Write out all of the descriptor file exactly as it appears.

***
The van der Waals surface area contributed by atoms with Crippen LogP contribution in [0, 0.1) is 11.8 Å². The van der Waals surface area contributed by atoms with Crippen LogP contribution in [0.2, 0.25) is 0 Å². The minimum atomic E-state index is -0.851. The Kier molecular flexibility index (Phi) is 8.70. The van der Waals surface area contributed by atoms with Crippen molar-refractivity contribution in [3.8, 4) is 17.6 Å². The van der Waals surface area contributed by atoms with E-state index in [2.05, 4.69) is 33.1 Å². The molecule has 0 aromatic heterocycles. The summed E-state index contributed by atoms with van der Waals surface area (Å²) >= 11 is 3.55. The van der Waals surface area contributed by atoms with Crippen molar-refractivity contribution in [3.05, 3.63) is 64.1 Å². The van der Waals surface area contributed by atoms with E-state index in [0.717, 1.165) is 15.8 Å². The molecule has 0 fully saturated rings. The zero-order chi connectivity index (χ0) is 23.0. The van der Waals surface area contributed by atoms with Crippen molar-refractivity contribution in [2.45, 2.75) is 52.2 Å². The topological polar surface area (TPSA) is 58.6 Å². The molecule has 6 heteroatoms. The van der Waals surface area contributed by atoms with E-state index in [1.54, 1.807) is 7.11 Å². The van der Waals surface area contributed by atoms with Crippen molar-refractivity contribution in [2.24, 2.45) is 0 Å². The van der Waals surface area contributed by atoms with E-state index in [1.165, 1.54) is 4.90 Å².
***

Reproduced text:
The van der Waals surface area contributed by atoms with Crippen LogP contribution in [0, 0.1) is 11.8 Å². The van der Waals surface area contributed by atoms with Crippen LogP contribution in [0.2, 0.25) is 0 Å². The minimum atomic E-state index is -0.851. The Kier molecular flexibility index (Phi) is 8.70. The van der Waals surface area contributed by atoms with Crippen molar-refractivity contribution in [3.8, 4) is 17.6 Å². The van der Waals surface area contributed by atoms with E-state index in [2.05, 4.69) is 33.1 Å². The molecule has 0 aromatic heterocycles. The summed E-state index contributed by atoms with van der Waals surface area (Å²) >= 11 is 3.55. The van der Waals surface area contributed by atoms with Crippen molar-refractivity contribution in [3.05, 3.63) is 64.1 Å². The van der Waals surface area contributed by atoms with E-state index in [0.717, 1.165) is 15.8 Å². The molecule has 0 fully saturated rings. The zero-order chi connectivity index (χ0) is 23.0. The van der Waals surface area contributed by atoms with Crippen molar-refractivity contribution in [2.45, 2.75) is 52.2 Å². The topological polar surface area (TPSA) is 58.6 Å². The molecule has 6 heteroatoms. The van der Waals surface area contributed by atoms with E-state index in [1.54, 1.807) is 7.11 Å². The van der Waals surface area contributed by atoms with Crippen molar-refractivity contribution in [2.24, 2.45) is 0 Å². The van der Waals surface area contributed by atoms with E-state index in [1.165, 1.54) is 4.90 Å².